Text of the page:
When dealing with liquids, we typically refer to the pressure P=ρgh\begin{align*}P = \rho gh\end{align*} as the gauge pressure Pg\begin{align*}P_g\end{align*}. The total pressure Pt\begin{align*}P_t\end{align*} is therefore Pt=Patm+Pg=Patm+ρgh\begin{align*}P_t = P_{atm} + P_g = P_{atm} + \rho gh\end{align*}.

1. A tire pressure gauge reads 32 pounds per square inch (psi) when measuring tire pressure. What is the total pressure in pounds per square inch?

Answer:  Atmospheric pressure is 101,325 Newtons per square meter.  To convert, we use:

• 1 pound = 4.45 newtons
• 1 inch = 0.0254 meters

Patm=101,325 Nm2×(1 lbs4.45 N)×(0.0254 m1 in)2=14.7 lbsin2Pt=Patm+Pg=14.7 lbsin2+32 lbsin2=46.7 lbsin2\begin{align*}& P_{atm} = 101,325 ~ \frac{\text{N}}{\text{m}^2} \times \left( \frac{1 ~ \text{lbs}}{4.45 ~ \text{N}} \right) \times \left( \frac{0.0254 ~ \text{m}}{1 ~ \text{in}} \right)^2 = 14.7 ~ \frac{\text{lbs}}{\text{in}^2} \\ & P_t = P_{atm} + P_g = 14.7 ~ \frac{\text{lbs}}{\text{in}^2} + 32 ~ \frac{\text{lbs}}{\text{in}^2} = 46.7 ~ \frac{\text{lbs}}{\text{in}^2}\end{align*}.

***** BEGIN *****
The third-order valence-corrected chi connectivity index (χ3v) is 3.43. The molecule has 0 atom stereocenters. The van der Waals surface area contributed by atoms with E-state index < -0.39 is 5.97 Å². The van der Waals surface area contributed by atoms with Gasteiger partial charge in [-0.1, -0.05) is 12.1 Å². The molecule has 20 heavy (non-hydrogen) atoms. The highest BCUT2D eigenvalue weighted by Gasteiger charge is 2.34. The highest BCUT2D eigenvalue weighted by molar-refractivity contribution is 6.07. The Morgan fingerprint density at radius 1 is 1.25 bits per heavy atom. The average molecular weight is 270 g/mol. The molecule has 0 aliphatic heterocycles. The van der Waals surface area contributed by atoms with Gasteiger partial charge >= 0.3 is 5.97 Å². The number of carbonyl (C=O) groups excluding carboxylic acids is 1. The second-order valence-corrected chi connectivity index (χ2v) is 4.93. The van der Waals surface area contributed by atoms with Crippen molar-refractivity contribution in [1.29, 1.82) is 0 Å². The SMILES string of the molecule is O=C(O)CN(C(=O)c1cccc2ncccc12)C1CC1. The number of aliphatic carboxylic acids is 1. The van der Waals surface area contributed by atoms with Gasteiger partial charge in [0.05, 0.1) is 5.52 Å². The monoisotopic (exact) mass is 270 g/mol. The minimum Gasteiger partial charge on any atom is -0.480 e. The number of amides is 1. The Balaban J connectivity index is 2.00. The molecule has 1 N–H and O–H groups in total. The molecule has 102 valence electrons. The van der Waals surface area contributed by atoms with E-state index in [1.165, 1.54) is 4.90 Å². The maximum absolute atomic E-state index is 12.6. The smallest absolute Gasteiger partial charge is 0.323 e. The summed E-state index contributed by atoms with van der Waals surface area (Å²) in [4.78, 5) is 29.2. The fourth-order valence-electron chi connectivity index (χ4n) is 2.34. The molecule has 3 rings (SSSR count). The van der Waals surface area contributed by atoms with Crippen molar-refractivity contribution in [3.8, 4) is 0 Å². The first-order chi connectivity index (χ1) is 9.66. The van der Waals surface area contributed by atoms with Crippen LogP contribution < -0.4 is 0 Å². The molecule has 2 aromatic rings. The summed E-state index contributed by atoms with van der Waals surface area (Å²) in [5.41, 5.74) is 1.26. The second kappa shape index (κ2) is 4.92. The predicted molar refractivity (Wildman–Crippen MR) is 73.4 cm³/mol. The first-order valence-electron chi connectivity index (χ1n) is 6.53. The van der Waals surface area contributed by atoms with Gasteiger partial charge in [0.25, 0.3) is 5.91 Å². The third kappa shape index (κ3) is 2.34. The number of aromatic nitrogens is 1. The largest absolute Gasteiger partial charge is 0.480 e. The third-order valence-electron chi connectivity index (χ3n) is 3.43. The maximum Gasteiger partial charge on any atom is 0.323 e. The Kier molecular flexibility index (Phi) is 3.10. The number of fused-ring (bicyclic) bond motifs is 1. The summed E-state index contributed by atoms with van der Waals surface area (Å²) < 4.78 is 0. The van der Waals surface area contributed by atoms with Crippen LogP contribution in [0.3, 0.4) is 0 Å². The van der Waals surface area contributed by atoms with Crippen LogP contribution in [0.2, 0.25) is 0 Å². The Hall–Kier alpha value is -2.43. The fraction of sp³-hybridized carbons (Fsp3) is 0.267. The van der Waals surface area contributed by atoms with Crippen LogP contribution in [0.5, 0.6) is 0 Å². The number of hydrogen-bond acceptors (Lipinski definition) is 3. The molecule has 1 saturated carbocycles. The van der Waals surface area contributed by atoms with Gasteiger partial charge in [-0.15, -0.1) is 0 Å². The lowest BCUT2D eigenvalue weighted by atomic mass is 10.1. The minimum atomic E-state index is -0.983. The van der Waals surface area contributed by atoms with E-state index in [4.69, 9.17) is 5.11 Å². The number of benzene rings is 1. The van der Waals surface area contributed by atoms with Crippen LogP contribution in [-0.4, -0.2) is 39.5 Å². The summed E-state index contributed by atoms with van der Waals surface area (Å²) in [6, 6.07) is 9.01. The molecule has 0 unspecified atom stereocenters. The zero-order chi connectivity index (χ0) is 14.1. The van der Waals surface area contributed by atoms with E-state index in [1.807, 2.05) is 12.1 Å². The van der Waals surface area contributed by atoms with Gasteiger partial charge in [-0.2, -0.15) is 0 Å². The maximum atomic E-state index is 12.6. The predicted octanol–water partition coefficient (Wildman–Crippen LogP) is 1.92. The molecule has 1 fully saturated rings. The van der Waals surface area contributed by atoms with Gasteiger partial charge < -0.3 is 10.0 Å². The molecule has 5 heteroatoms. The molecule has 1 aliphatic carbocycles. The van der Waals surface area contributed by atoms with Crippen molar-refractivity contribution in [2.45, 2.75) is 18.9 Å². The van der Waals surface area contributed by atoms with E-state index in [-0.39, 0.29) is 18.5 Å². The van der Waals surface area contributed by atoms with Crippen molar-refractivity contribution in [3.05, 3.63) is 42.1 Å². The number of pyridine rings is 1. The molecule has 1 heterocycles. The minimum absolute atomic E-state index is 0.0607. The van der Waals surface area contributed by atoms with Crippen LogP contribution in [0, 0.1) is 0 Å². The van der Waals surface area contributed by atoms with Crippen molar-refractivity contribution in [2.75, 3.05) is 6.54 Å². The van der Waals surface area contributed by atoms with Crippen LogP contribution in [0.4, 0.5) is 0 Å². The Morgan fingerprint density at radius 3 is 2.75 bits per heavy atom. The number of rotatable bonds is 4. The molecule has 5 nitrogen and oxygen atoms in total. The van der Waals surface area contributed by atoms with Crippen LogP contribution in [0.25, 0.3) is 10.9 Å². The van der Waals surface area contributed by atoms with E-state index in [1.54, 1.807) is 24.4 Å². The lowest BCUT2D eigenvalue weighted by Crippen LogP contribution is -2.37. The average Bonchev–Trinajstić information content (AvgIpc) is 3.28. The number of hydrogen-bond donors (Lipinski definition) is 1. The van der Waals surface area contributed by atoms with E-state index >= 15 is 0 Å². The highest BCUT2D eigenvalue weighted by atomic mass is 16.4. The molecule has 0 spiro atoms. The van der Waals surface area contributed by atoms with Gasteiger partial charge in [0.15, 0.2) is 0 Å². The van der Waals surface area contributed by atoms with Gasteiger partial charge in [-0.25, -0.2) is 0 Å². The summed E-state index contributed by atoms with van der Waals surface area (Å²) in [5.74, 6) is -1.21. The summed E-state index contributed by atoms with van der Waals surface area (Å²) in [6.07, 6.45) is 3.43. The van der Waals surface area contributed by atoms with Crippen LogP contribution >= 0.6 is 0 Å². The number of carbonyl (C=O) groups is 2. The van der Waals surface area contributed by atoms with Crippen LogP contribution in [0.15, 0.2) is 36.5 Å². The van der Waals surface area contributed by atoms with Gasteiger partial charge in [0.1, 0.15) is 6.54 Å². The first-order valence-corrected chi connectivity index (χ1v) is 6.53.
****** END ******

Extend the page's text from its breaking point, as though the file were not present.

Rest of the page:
2. The bottom of Lake Pontchartrain has a gauge pressure of 3.9×104 Nm2\begin{align*}3.9 \times 10^4 ~ \frac{\text{N}}{\text{m}^2}\end{align*}.  What is the total pressure in units of standard atmospheres of pressure, atm\begin{align*}\text{atm}\end{align*}?

Answer: To find the pressure in the units of atm\begin{align*}\text{atm}\end{align*}, we convert from Nm2\begin{align*}\frac{\text{N}}{\text{m}^2}\end{align*} to atm\begin{align*}\text{atm}\end{align*}, then adding in the atmospheric pressure of 1.0 atm\begin{align*}\text{atm}\end{align*}.

Pg=(3.9×104 Nm2)×(1 atm1.01×105 Nm2)=0.39 atmPt=Patm+Pg=1.0 atm+0.39 atm=1.39 atm\begin{align*}& P_g = \left( 3.9 \times 10^4 ~ \frac{ \text{N} }{ \text{m}^2} \right) \times \left( \frac{1 ~ \text{atm} }{ 1.01 \times 10^5 ~ \frac{ \text{N} }{\text{m}^2} } \right) = 0.39 ~ \text{atm} \\ & P_t = P_{atm} + P_g = 1.0 ~ \text{atm} + 0.39 ~ \text{atm} = 1.39 ~ \text{atm}\end{align*}.

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Date Created:
Dec 06, 2012